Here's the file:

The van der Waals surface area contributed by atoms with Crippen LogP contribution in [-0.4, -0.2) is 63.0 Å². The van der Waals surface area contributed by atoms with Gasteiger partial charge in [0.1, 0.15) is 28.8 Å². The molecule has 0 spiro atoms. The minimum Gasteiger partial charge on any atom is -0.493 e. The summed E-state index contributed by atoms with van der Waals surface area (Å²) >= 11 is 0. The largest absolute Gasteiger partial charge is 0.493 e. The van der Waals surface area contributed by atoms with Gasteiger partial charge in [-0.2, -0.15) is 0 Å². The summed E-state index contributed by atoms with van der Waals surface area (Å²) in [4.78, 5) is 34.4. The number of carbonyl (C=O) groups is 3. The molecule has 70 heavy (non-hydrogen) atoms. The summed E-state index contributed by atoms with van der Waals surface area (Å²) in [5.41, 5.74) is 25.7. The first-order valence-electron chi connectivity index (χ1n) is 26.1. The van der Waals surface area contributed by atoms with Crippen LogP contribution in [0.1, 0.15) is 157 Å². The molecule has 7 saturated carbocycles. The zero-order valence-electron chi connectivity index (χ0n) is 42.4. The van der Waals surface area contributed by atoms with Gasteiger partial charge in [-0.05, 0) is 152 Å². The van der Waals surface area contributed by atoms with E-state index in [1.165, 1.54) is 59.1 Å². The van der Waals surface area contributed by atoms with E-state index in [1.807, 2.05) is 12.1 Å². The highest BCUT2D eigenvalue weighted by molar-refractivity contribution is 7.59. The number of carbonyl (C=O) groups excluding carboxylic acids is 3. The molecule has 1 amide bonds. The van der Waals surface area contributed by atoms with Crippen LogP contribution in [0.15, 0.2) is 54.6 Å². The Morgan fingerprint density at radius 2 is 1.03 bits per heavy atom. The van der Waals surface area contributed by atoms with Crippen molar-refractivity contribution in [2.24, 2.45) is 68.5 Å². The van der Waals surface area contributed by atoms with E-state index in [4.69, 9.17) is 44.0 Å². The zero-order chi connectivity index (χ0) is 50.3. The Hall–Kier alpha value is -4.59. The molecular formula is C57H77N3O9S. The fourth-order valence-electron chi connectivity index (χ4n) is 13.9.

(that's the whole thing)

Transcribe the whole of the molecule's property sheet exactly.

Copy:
The van der Waals surface area contributed by atoms with Crippen LogP contribution in [-0.4, -0.2) is 63.0 Å². The van der Waals surface area contributed by atoms with Gasteiger partial charge in [0.1, 0.15) is 28.8 Å². The molecule has 0 spiro atoms. The minimum Gasteiger partial charge on any atom is -0.493 e. The summed E-state index contributed by atoms with van der Waals surface area (Å²) >= 11 is 0. The largest absolute Gasteiger partial charge is 0.493 e. The van der Waals surface area contributed by atoms with Gasteiger partial charge in [-0.2, -0.15) is 0 Å². The summed E-state index contributed by atoms with van der Waals surface area (Å²) in [4.78, 5) is 34.4. The number of carbonyl (C=O) groups is 3. The molecule has 70 heavy (non-hydrogen) atoms. The summed E-state index contributed by atoms with van der Waals surface area (Å²) in [5.41, 5.74) is 25.7. The first-order valence-electron chi connectivity index (χ1n) is 26.1. The van der Waals surface area contributed by atoms with Crippen LogP contribution in [0.1, 0.15) is 157 Å². The molecule has 7 saturated carbocycles. The zero-order valence-electron chi connectivity index (χ0n) is 42.4. The van der Waals surface area contributed by atoms with Gasteiger partial charge in [-0.05, 0) is 152 Å². The van der Waals surface area contributed by atoms with E-state index in [1.165, 1.54) is 59.1 Å². The van der Waals surface area contributed by atoms with E-state index in [1.807, 2.05) is 12.1 Å². The highest BCUT2D eigenvalue weighted by molar-refractivity contribution is 7.59. The number of carbonyl (C=O) groups excluding carboxylic acids is 3. The molecule has 1 amide bonds. The van der Waals surface area contributed by atoms with Crippen LogP contribution in [0.15, 0.2) is 54.6 Å². The Morgan fingerprint density at radius 2 is 1.03 bits per heavy atom. The van der Waals surface area contributed by atoms with Crippen molar-refractivity contribution in [2.24, 2.45) is 68.5 Å². The van der Waals surface area contributed by atoms with E-state index in [4.69, 9.17) is 44.0 Å². The zero-order chi connectivity index (χ0) is 50.3. The Hall–Kier alpha value is -4.59. The molecular formula is C57H77N3O9S. The fourth-order valence-electron chi connectivity index (χ4n) is 13.9.